• Ground cover following cover crop desiccation prior to soybean planting was 57% and 64% greater in the treatment with cereal rye (treatment 2 above) than that in the other two treatments.
• Soybean seed yields from treatments 1 and 2 were similar, and yields from both were greater than that from treatment 3 (tillage radish cover crop). Tillage radish growth did not remediate restrictive soil layers.
• Net returns from cover crop systems (treatments 2 and 3 above) were significantly reduced below that from treatment 1 that had no cover crop costs.
• Averaged across years, the cost of subsoiling was $14.27/acre vs. costs of $39.20/acre and $26.33/acre for cereal rye and tillage radish seeding, respectively.
• These results indicate that fall subsoiling and natural winter vegetation vs. cover crops without subsoiling maximizes net returns from this irrigated soybean production system.
• Planting cereal rye and tillage radish cover crops in this system had no effect or resulted in a 12% reduction in WUE, respectively. The WUE reduction in treatment 3 was correlated with the reduction in soybean yield in that treatment.
• Overall, replacing subsoiling with either a cereal rye or tillage radish cover crop in this soybean system reduced net returns because of increased costs associated with cover crop seed and planting without a concurrent yield increase.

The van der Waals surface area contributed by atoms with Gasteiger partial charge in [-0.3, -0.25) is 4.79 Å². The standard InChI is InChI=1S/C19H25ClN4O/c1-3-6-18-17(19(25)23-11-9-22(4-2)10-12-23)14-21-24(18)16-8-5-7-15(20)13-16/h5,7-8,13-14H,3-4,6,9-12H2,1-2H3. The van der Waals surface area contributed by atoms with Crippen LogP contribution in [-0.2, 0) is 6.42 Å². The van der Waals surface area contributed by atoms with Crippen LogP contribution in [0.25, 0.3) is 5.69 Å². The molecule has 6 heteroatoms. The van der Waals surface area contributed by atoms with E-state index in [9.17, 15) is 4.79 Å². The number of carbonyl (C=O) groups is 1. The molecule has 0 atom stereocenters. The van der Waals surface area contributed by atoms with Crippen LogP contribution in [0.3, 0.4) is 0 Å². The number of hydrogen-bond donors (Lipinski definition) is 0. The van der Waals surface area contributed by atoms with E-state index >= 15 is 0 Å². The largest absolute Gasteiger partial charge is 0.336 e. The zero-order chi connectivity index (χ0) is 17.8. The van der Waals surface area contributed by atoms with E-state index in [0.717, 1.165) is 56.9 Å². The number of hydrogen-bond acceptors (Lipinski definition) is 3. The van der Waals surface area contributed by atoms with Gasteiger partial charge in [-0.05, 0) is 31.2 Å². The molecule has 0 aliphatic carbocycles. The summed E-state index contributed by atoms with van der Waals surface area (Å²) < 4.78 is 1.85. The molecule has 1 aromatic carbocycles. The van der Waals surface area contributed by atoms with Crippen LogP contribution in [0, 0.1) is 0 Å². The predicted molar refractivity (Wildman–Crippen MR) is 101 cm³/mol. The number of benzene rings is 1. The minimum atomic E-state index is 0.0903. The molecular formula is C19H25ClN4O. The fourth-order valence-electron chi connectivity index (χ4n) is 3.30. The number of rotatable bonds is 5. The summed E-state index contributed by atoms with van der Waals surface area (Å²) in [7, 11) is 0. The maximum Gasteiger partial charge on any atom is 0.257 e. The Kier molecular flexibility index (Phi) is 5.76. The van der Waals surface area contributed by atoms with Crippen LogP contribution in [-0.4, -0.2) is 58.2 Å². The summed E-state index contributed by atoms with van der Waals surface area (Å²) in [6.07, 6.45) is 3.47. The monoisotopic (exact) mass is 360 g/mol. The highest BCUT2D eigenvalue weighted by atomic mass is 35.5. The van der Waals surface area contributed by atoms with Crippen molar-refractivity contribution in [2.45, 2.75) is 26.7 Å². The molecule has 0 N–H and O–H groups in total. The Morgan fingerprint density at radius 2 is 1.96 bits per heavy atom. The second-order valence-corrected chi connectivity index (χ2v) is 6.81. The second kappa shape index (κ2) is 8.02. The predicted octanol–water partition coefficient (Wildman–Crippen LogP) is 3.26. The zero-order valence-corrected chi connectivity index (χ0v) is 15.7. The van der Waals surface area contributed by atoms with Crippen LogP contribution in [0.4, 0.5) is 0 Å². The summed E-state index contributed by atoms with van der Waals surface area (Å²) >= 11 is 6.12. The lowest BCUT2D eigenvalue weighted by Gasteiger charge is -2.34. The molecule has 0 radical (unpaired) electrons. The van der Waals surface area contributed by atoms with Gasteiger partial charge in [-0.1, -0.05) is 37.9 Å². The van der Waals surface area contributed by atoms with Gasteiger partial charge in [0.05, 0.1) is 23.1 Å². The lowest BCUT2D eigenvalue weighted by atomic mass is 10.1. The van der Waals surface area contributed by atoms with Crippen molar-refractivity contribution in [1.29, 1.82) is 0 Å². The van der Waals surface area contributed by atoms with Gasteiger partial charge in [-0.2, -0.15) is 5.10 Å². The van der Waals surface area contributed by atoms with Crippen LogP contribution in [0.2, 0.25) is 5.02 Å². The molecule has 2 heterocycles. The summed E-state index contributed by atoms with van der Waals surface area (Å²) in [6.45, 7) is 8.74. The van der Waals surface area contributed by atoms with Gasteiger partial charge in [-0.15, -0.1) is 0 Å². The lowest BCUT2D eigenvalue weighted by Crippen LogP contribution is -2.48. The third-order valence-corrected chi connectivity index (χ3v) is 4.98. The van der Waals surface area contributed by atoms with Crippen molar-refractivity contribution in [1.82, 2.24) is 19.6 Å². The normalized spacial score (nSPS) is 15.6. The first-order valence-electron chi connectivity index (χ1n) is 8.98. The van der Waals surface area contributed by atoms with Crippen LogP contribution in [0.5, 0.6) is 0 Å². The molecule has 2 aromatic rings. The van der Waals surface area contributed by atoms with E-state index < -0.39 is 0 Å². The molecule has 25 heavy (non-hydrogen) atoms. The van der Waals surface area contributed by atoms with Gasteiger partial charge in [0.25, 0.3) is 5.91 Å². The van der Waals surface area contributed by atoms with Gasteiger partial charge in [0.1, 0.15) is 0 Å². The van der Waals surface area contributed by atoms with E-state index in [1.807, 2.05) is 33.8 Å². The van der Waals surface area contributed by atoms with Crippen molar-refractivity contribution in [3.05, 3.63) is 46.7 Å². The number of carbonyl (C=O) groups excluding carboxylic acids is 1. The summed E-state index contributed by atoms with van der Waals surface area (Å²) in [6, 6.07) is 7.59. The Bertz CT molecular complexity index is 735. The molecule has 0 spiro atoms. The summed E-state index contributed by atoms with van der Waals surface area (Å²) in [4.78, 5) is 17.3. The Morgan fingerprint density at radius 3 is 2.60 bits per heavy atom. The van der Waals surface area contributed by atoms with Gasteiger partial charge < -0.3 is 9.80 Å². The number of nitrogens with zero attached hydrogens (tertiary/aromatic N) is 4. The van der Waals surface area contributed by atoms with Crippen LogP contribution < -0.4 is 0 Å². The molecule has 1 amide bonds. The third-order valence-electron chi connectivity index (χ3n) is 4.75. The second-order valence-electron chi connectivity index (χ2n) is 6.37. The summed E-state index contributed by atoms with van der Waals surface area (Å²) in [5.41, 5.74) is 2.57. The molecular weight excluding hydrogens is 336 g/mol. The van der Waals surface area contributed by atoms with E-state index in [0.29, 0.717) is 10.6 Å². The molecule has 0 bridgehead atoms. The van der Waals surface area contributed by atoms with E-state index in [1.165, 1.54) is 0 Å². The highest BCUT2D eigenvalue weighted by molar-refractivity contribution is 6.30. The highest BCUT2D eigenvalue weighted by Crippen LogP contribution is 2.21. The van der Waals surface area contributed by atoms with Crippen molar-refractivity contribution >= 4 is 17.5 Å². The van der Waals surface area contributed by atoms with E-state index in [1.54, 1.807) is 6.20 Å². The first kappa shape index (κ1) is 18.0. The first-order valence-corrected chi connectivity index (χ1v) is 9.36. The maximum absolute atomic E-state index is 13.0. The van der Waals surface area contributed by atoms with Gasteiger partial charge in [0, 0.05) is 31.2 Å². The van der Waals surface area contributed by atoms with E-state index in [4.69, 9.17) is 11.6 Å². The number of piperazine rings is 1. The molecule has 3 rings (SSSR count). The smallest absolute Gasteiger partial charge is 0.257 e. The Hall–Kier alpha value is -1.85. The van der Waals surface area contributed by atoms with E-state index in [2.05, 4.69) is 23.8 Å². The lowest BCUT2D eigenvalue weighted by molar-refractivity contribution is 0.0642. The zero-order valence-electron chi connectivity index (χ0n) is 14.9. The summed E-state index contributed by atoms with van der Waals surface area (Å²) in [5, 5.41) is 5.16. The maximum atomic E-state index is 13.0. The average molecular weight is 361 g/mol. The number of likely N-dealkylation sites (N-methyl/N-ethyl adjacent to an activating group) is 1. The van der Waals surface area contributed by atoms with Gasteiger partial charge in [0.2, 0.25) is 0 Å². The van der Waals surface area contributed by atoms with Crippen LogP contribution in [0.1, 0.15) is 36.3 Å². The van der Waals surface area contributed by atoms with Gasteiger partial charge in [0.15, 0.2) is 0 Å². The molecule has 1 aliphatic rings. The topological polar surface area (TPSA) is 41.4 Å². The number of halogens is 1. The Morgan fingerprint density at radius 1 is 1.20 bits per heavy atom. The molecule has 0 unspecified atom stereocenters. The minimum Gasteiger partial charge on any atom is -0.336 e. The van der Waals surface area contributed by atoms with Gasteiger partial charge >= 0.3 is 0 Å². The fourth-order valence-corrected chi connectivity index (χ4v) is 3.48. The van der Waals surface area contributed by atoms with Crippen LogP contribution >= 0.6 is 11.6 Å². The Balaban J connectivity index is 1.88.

• Based on the results from this short-term study, widespread adoption of integrating either a cereal rye or tillage radish cover crop into a conservation soybean production system is highly unlikely in the Midsouthern U.S.
The integration of cover crops into a crop production system should be considered a long-term investment, and the results from the above study certainly confirm this since its short-term results do not indicate any benefit from their inclusion in lieu of subsoiling. This does not mean that an extended research period will yield different results. However, it is likely that an extended research period would allow more time for the perceived cover crop benefits to accrue in this production system. Click here and here for articles that support the requirement that both tillage research and cover crops research should be conducted long-term to properly assess their agronomic and economic value.
With the narrative in the above paragraph in mind, the short-term results from this study certainly do not support using a cover crop to replace deep tillage on these soils because it reduced profits in the years of the study. Since producers need to see a short-term advantage when replacing one practice with another, these results certainly pertain to the real world of farming where consistent positive returns are required annually to sustain the production of any crop or cropping system.
Click here for a Cover Crops White Paper and here for a Tillage White Paper on this website.
Composed by Larry G. Heatherly, Aug. 2020, firstname.lastname@example.org